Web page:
A meeting was held Tuesday 28th October where Steve McCarthy of the Birmingham City Supporters trust said “We need tangible things that we can protest against, things that don’t damage the Club (but target BIHL)”. Well I don’t think you can seriously make that distinction, the Club is owned by BIHL and therefore BIHL is the club.
So my final club and there are just so many to choose from. I could go for Bolton with their eye watering debts or maybe QPR, whose owner has dropped hints about walking away from the club after seeing the Premier League dream sour. However, we’re going to go for Cardiff City.
It was less than two years ago that Cardiff City had sold their soul by dumping their traditional blue kit and badge to be replaced with the design Vincent Tan would impose. The deal with the devil appeared to have paid off with the club going up to the Premiership as Champions of the 2012/13 Championship.
Until, of course, it didn’t. Cardiff got relegated back into the Football League with only 30 points and seven wins all season. Ole Gunnar Solskjær paid the price for a slow start this campaign and now Russell Slade is tasked with sending Cardiff straight back up.
It does seem a case of do or die for Cardiff, much like QPR last season. This great piece from Wales Online (here) lists the promises that Vincent Tan has failed to fulfil, in terms of turning the eye watering loans he holds against the club (over £100 million) into equity. This is the main reason why the club has a stated net worth of -£64,037,000 (here). QPR managed to go back up by the skin of their teeth and with so many teams in the mix Cardiff may find it hard to make lightning strike twice and if they do stay down, they could join Bolton, Blackpool and Birmingham in deep trouble.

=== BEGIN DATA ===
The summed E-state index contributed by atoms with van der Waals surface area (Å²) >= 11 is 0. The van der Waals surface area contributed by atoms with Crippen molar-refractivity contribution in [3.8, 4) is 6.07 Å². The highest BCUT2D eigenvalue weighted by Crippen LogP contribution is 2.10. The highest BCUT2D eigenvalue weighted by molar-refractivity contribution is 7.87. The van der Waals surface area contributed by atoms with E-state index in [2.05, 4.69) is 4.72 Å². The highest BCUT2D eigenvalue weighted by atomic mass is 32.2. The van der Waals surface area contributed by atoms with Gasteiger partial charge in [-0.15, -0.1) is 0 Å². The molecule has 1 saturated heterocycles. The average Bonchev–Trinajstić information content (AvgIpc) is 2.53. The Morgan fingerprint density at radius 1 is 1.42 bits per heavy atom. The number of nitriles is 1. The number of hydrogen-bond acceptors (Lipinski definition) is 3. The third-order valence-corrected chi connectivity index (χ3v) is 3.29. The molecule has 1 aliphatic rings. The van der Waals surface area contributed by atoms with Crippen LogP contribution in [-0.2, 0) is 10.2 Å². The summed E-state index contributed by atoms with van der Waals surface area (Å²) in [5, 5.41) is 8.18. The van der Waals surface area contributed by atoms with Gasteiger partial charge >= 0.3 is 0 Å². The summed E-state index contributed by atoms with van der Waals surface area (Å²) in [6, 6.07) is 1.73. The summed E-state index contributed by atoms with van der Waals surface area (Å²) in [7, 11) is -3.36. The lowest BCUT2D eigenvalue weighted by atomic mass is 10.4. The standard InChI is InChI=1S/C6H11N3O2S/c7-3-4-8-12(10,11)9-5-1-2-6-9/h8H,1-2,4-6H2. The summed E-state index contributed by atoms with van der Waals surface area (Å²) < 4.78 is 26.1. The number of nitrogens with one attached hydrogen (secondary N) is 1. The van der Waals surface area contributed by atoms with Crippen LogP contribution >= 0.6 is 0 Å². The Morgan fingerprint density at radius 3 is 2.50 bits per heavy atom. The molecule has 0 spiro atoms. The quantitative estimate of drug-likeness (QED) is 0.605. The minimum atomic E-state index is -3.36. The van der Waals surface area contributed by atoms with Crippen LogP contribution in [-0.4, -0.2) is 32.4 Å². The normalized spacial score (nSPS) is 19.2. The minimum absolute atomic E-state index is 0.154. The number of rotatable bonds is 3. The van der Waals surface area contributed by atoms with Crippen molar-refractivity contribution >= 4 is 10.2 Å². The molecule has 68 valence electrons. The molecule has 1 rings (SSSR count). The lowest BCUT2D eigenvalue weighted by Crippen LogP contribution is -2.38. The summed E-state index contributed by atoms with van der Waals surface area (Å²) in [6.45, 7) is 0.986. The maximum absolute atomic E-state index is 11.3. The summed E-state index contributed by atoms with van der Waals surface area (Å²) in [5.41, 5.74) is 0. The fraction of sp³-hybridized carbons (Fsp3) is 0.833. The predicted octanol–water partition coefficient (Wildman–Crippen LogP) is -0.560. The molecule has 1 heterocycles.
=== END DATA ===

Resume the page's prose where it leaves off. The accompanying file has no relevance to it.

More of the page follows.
All of these clubs show the folly of being beholden to one owner and the cult of the strong Leader. At best, they will be a good dictator and at their worst they will drag British institutions through the mud and to the wall, which is why it is vital when clubs like Blackpool have a crisis, the Trust seize the opportunity to push meaningful change and harness that anger. I’d advise everyone whose club is in the Football League to join their Supporters Trust.
The truth is even focussing on higher ranked clubs I have countless options: Blackburn, Leeds, and Reading being just a few. The reality is none of our clubs are safe whilst we have no ownership over them and clubs continue to be engaged in an arms race of spending money they don’t have or asset stripping the club out of existence.
If we don’t do something now to prepare for the inevitable then we may just find, when the music stops again, it’s our club that is the one heading into the abyss.
On Twitter @eddyman00